The vagina is often an ideal route for drug administration because it allows for the administration of lower doses, steady drug levels, and less frequent administration than the oral route. With vaginal drug administration, absorption is unaffected by gastrointestinal disturbances, there is no first-pass effect, and use is discreet [9] . Also retantion time in the vagina can be optimized by using bioadhesive polymers.

Bioadhesion has received considerable attention in the medical literature due to the potential applications of drug delivery and wound care systems. The inclusion of mucoadhesive polymers into formulations has increased the residence time of the desired drug in the area, thereby boosting the efficacy of the treatment [10] . Apart from prolongation of drug release at the site of absorption, drug targeting to the affected site can also be realized [11] [12] . Fundamental thermodynamic quantities, such as surface free energies of both adhesive and substrate, determine the magnitude of the adhesive forces. However, this assembly and thus, effective bioadhesion is also a function of good wetting [13] .

Hence an objective of the present study was to develop and produce vaginal mini matrices containing natamycin utilizing hot-melt extrusion technique to optimize drug delivery. Furthermore, the study objectives included characterizing and evaluating this antifungal treatment modality using analytical, bioadhesion, dissolution, and thermal studies.

2. Materials

Natamycin (Shandong Freda Biotechnology Co., Ltd., Shandong, China), hydroxypropylcellulose (Klucel HF, Ashland Inc., Kentucky, USA), triethyl citrate (TEC, Aldrich Chemical Co., Inc., Milwaukee, Wis.) and polyethylenglycol 400 (PEG400, Merck, Darmstadt, Germany).

3. Methods

3.1. Preparation of Hot Melt Extruded Matrices

Based on previous studies, high molecular weight grades of KlucelTM hydroxypropylcellulose (HPC) were used as an thermoplastic polymer to develope the bioadhesive hot melt extruded formulations for vaginal delivery [13] [14] . TEC, PEG400 were chosen as plasticizer. Firstly, HPC and PEG400/TEC were mixed using a pestle and a mortar and then natamycin were added to this mixture (Table 1). The extrusion temperature is preferred as 90˚C with a screw speed of 25 rpm. This raw material was fed into the hopper and transferred inside the heated barrel by rotating screws. The raw material was extruded with a co-rotating twin screw hot-melt extruder (Minilab HAAKE Rheomex CTW5, Thermo Fisher Scientific, Karlsruhe, Germany). The die diameter was preferred as 1.75 mm. The torque values were determined.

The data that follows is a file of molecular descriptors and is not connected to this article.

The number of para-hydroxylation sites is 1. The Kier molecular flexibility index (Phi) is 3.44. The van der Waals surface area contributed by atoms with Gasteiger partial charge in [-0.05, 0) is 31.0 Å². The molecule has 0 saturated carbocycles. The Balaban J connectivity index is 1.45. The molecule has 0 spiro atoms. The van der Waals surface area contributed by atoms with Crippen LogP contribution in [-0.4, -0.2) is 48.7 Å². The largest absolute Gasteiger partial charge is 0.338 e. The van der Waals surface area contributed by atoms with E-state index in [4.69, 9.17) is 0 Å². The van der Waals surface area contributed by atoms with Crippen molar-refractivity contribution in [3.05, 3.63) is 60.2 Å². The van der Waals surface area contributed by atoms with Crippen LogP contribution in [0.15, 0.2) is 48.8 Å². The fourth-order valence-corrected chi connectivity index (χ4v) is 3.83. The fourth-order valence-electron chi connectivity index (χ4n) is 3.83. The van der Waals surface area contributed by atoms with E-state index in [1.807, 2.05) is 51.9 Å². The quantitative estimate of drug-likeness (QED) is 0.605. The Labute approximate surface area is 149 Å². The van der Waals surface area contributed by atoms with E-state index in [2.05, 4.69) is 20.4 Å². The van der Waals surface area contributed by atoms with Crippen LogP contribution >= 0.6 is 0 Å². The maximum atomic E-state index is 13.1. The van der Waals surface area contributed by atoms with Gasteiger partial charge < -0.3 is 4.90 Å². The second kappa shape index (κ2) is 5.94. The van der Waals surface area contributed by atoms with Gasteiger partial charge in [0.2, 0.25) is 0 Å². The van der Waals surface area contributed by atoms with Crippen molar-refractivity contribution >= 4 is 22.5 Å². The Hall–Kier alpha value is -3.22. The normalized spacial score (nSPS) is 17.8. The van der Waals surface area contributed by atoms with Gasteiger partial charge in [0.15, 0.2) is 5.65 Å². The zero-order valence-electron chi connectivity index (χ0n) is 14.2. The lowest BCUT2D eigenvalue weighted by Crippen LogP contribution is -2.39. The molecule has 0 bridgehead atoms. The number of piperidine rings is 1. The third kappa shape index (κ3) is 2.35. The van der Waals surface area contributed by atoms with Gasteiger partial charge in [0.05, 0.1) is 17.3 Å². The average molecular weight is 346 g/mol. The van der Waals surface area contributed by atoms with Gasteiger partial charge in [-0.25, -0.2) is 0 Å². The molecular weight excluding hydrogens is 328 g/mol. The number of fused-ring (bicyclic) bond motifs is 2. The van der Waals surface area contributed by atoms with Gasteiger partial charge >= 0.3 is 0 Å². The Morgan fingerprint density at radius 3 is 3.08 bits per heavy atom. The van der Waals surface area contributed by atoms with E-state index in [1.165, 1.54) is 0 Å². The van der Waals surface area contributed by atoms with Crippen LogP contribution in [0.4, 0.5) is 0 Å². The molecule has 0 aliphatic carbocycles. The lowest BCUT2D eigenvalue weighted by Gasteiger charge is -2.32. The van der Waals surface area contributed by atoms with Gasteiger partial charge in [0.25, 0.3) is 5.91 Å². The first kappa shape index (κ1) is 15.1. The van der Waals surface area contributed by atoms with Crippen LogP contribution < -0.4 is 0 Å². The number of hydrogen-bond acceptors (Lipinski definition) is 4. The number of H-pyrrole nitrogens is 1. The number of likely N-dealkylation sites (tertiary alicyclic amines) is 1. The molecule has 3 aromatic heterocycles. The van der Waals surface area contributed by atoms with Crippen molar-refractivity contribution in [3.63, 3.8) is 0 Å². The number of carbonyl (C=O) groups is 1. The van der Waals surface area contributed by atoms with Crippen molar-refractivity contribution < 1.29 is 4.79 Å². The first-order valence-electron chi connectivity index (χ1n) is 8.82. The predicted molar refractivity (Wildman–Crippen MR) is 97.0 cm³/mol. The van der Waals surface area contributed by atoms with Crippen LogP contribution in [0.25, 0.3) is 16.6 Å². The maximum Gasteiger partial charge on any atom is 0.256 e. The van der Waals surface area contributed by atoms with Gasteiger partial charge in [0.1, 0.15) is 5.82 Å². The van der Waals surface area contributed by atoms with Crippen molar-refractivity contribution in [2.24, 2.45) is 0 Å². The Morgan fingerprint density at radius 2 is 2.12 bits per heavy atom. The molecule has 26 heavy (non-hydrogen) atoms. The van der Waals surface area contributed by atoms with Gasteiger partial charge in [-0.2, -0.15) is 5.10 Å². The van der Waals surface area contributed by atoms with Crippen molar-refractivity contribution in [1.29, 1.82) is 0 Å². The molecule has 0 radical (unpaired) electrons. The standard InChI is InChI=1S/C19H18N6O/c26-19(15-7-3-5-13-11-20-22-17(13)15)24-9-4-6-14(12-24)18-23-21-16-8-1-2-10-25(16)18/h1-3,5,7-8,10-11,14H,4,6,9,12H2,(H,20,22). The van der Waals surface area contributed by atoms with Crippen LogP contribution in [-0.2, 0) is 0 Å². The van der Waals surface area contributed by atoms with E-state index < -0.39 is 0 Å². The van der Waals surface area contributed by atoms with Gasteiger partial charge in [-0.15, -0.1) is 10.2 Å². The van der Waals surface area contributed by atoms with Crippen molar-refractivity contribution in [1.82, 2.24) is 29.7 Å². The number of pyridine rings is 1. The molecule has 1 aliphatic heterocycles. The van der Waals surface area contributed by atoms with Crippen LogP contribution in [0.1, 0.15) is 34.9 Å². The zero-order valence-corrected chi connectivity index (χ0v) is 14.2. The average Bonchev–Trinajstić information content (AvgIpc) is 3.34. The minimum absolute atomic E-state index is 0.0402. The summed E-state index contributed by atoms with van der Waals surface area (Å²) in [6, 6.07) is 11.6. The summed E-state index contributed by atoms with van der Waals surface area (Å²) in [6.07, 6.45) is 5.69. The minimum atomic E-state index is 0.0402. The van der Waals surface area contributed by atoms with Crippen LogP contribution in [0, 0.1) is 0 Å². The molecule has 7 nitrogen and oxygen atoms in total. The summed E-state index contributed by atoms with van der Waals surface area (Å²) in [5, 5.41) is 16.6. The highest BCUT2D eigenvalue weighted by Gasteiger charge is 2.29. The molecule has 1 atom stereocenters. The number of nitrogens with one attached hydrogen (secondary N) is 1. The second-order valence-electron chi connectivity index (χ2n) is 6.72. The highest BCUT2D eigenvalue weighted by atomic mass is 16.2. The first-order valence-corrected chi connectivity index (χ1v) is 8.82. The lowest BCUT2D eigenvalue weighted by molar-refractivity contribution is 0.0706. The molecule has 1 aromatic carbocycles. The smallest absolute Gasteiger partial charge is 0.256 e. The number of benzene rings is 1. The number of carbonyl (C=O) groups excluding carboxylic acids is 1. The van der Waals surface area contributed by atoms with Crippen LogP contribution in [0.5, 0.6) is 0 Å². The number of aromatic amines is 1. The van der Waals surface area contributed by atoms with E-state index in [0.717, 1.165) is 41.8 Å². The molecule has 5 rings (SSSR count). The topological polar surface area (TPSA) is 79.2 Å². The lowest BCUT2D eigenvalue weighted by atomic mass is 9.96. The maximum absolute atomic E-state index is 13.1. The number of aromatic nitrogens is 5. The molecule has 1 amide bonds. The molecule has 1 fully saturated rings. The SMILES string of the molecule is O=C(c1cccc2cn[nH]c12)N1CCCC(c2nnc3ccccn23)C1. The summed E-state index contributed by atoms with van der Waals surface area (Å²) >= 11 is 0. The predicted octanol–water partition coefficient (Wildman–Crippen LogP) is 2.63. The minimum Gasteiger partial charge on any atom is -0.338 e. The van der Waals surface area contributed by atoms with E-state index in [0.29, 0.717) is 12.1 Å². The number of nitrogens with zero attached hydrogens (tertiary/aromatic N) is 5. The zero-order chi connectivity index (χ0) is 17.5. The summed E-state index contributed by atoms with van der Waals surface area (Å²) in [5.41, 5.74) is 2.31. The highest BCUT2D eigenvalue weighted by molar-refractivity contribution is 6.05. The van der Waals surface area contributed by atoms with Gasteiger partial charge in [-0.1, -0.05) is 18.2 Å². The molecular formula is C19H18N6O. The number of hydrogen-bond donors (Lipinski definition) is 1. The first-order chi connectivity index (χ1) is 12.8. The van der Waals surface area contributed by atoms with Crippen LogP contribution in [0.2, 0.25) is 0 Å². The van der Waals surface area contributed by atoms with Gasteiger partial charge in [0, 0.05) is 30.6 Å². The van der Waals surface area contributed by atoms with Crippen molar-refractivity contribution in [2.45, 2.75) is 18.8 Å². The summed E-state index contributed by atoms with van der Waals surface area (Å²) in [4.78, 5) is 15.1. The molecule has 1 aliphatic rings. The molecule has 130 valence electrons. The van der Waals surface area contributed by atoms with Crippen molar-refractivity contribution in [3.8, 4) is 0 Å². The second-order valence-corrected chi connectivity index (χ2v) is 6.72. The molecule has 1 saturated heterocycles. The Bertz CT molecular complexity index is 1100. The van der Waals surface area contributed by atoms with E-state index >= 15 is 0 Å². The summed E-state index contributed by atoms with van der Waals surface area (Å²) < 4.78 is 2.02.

3.2. Melt Viscosity Measurements

Melt viscosity values were measured by hot melt extruder automotically during the manufacturing process. The torque values were revealed depends on extrussion temperature and screw rotation speed. The following table consists of these values.

3.3. Thermogravimetric Analysis of NT

The thermal stabilities of natamycin was determined by the thermogravimetric analysis method (TGA) (Perkin Elmer TGA-4000). Sample weighed approximately 3 mg were placed in a porcelain bowl and heated at a rate of 10˚C/min between 30˚C - 400˚C. The change in weight was determined.

Table 1. The compositions of formulations.